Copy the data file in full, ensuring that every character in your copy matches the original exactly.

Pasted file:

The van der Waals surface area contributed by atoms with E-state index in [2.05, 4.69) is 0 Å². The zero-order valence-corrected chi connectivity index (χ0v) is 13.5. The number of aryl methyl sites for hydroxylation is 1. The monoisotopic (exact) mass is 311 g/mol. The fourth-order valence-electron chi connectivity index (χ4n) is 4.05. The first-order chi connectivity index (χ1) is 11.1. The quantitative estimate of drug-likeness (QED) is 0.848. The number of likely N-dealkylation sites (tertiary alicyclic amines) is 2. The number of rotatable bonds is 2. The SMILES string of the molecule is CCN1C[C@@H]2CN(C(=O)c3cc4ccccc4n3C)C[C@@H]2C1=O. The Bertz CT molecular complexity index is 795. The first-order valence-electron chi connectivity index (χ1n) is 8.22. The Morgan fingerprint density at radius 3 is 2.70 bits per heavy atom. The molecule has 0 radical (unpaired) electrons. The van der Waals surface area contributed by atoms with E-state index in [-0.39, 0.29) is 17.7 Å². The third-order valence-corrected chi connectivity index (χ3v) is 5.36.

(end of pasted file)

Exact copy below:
The van der Waals surface area contributed by atoms with E-state index in [2.05, 4.69) is 0 Å². The zero-order valence-corrected chi connectivity index (χ0v) is 13.5. The number of aryl methyl sites for hydroxylation is 1. The monoisotopic (exact) mass is 311 g/mol. The fourth-order valence-electron chi connectivity index (χ4n) is 4.05. The first-order chi connectivity index (χ1) is 11.1. The quantitative estimate of drug-likeness (QED) is 0.848. The number of likely N-dealkylation sites (tertiary alicyclic amines) is 2. The number of rotatable bonds is 2. The SMILES string of the molecule is CCN1C[C@@H]2CN(C(=O)c3cc4ccccc4n3C)C[C@@H]2C1=O. The Bertz CT molecular complexity index is 795. The first-order valence-electron chi connectivity index (χ1n) is 8.22. The Morgan fingerprint density at radius 3 is 2.70 bits per heavy atom. The molecule has 0 radical (unpaired) electrons. The van der Waals surface area contributed by atoms with E-state index in [-0.39, 0.29) is 17.7 Å². The third-order valence-corrected chi connectivity index (χ3v) is 5.36.